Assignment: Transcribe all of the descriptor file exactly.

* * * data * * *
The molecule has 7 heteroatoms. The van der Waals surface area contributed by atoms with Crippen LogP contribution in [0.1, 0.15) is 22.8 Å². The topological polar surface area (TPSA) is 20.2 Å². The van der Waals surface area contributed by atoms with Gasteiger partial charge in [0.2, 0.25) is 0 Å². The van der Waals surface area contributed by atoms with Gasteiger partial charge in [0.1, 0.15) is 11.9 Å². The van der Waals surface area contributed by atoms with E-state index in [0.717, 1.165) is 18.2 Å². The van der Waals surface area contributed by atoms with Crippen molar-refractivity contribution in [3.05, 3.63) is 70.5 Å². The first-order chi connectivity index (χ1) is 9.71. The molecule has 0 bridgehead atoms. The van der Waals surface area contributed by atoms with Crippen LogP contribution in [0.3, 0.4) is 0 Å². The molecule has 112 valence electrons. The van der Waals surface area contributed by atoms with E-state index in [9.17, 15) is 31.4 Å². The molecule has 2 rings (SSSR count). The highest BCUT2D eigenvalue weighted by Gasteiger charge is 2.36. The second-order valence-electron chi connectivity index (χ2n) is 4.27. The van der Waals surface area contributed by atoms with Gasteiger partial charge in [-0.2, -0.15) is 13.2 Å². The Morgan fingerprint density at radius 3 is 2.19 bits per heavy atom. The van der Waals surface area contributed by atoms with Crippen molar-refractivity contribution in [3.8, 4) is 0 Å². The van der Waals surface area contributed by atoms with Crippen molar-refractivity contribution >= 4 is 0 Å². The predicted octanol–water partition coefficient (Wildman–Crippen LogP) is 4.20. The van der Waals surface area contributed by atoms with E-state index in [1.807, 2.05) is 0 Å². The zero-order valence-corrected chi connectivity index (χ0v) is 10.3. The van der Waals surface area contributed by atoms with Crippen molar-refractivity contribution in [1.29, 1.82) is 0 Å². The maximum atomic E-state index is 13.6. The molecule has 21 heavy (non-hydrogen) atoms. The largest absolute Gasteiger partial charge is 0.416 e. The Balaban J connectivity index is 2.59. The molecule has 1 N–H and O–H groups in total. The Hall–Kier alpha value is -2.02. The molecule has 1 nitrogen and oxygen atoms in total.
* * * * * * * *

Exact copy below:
The molecule has 7 heteroatoms. The van der Waals surface area contributed by atoms with Crippen LogP contribution in [0.1, 0.15) is 22.8 Å². The topological polar surface area (TPSA) is 20.2 Å². The van der Waals surface area contributed by atoms with Gasteiger partial charge in [0.2, 0.25) is 0 Å². The van der Waals surface area contributed by atoms with Gasteiger partial charge in [0.1, 0.15) is 11.9 Å². The van der Waals surface area contributed by atoms with E-state index in [0.717, 1.165) is 18.2 Å². The van der Waals surface area contributed by atoms with Crippen molar-refractivity contribution in [3.05, 3.63) is 70.5 Å². The first-order chi connectivity index (χ1) is 9.71. The molecule has 0 bridgehead atoms. The van der Waals surface area contributed by atoms with Crippen LogP contribution in [0.3, 0.4) is 0 Å². The molecule has 112 valence electrons. The van der Waals surface area contributed by atoms with E-state index in [9.17, 15) is 31.4 Å². The molecule has 2 rings (SSSR count). The highest BCUT2D eigenvalue weighted by Gasteiger charge is 2.36. The second-order valence-electron chi connectivity index (χ2n) is 4.27. The van der Waals surface area contributed by atoms with Gasteiger partial charge in [-0.2, -0.15) is 13.2 Å². The Morgan fingerprint density at radius 3 is 2.19 bits per heavy atom. The van der Waals surface area contributed by atoms with Crippen molar-refractivity contribution in [3.8, 4) is 0 Å². The van der Waals surface area contributed by atoms with Crippen molar-refractivity contribution >= 4 is 0 Å². The predicted octanol–water partition coefficient (Wildman–Crippen LogP) is 4.20. The van der Waals surface area contributed by atoms with E-state index in [1.807, 2.05) is 0 Å². The zero-order valence-corrected chi connectivity index (χ0v) is 10.3. The van der Waals surface area contributed by atoms with Crippen molar-refractivity contribution in [1.29, 1.82) is 0 Å². The maximum atomic E-state index is 13.6. The molecule has 21 heavy (non-hydrogen) atoms. The largest absolute Gasteiger partial charge is 0.416 e. The Balaban J connectivity index is 2.59. The molecule has 1 N–H and O–H groups in total. The Hall–Kier alpha value is -2.02. The molecule has 1 nitrogen and oxygen atoms in total.